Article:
Eight Little Piggies: Reflections in Natural History

Eight Little Piggies: Reflections in Natural History

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by Stephen Jay Gould
     
 

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"There is no scientist today whose books I look forward to reading with greater anticipation of enjoyment and enlightenment than Stephen Jay Gould."—Martin Gardner

Among scientists who write, no one illuminates as well as Stephen Jay Gould doesthe wonderful workings of the natural world. Now in a new volume of collected essays—his sixth since

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Overview

"There is no scientist today whose books I look forward to reading with greater anticipation of enjoyment and enlightenment than Stephen Jay Gould."—Martin Gardner

Among scientists who write, no one illuminates as well as Stephen Jay Gould doesthe wonderful workings of the natural world. Now in a new volume of collected essays—his sixth since Ever Since Darwin—Gould speaks of the importance of unbroken connections within our own lives and to our ancestralgenerations. Along with way, he opens to us the mysteries of fish tails, frog calls, and other matters, and shows once and for all why we must take notice when a seemingly insignificant creature is threatened, like the land snail Partula from Moorea, whose extinction he movingly relates.

Editorial Reviews

Publishers Weekly - Publisher's Weekly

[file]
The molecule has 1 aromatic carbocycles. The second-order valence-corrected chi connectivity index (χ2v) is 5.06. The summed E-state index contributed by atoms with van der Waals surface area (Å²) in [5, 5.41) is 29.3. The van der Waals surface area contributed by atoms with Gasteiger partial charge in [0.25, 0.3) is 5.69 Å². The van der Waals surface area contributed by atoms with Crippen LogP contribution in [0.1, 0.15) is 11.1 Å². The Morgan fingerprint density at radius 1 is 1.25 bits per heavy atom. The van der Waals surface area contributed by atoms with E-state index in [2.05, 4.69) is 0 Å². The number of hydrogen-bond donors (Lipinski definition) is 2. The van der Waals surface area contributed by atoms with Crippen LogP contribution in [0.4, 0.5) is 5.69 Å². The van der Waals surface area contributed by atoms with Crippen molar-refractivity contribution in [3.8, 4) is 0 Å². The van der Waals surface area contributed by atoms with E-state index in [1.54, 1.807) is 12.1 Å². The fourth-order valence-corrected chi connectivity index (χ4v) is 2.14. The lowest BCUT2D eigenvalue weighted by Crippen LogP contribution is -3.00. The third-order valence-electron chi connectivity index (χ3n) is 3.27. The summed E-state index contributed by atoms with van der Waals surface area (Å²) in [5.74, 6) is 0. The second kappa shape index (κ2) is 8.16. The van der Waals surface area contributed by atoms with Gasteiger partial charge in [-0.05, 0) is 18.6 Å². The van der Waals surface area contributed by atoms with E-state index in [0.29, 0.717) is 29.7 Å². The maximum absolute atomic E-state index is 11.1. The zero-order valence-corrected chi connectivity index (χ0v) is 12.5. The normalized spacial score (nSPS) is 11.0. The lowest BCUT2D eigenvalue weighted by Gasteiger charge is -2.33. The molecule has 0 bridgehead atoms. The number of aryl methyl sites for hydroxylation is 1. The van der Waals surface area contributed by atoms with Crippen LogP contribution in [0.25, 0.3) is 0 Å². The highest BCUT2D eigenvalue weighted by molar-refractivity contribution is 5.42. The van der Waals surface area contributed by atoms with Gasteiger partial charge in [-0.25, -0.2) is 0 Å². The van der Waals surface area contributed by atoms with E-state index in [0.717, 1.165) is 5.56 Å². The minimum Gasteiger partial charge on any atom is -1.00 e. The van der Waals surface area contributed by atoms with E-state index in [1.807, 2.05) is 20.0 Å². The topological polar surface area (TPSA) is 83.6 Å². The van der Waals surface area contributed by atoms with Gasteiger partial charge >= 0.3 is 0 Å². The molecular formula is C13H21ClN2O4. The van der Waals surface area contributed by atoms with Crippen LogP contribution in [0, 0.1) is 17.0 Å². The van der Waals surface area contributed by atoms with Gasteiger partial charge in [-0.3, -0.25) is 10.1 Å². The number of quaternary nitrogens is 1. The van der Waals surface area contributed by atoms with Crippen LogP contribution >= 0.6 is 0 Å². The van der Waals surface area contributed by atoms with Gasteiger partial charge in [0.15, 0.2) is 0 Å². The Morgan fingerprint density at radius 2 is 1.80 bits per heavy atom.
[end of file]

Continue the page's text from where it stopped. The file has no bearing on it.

In his latest collection of essays originally published in Natural History magazine, paleontologist Gould examines diverse and diverting topics. The title piece refers to toes, and we learn that five is not necessarily the optimum number. Gould re-examines the work of astronomer Edmund Halley and 16th-century Irish Archbishop James Ussher, who pinpointed the moment of creation (Oct. 23, 4004 B.C.); Gould finds an ``invisible hand'' connecting William Paley, Charles Darwin and Adam Smith. His recollection of an incident in his childhood leads to a discussion of selective memory. Other topics are the extinction of land snails on Moorea, development of the tiny bones of the ear, romanticism about the past and Gould's own ecological ``Golden Rule'' for our planet. He writes about the threatened red squirrel of Arizona and the ``evolution'' of old tires into sandals. This collection, easily equal to The Panda's Thumb and Bully for Brontosaurus , will not disappoint Gould's fans. Illustrations. BOMC, QPB and History Book Club selections. (Jan.)
Library Journal
With expected wit, insight, and erudition, Harvard geopaleontologist Stephen Jay Gould ( Bully for Brontosaurus , LJ 5/15/91) has written 31 engaging essays on the disparate but related issues of time, change, and organic evolution. Gould critically explores a cascade of ideas that shed new light on ecology, human nature, vertebrate anatomy, neo-Darwinism, and mass extinctions; he even includes personal musings. Of special interest are the essays that deal with William Paley's natural theology, Archbishop James Ussher's biblical chronology, Miocene fossil apes, the Darwinian interpretation of life's struggle for existence, and a reexamination of the Cambrian onychophoran Hallucigenia . Gould respects the scientific quest but has disdain for human intolerance. His own model of organic evolution permeates these analyses (see Wonderful Life , LJ 9/1/89). Rich in thoughts and perspectives, Eight Little Piggies is recommended for all academic and public libraries. BOMC, Quality Paperback Book Club, and History Book Club selections.-- H. James Birx, Canisius Coll., Buffalo, N.Y.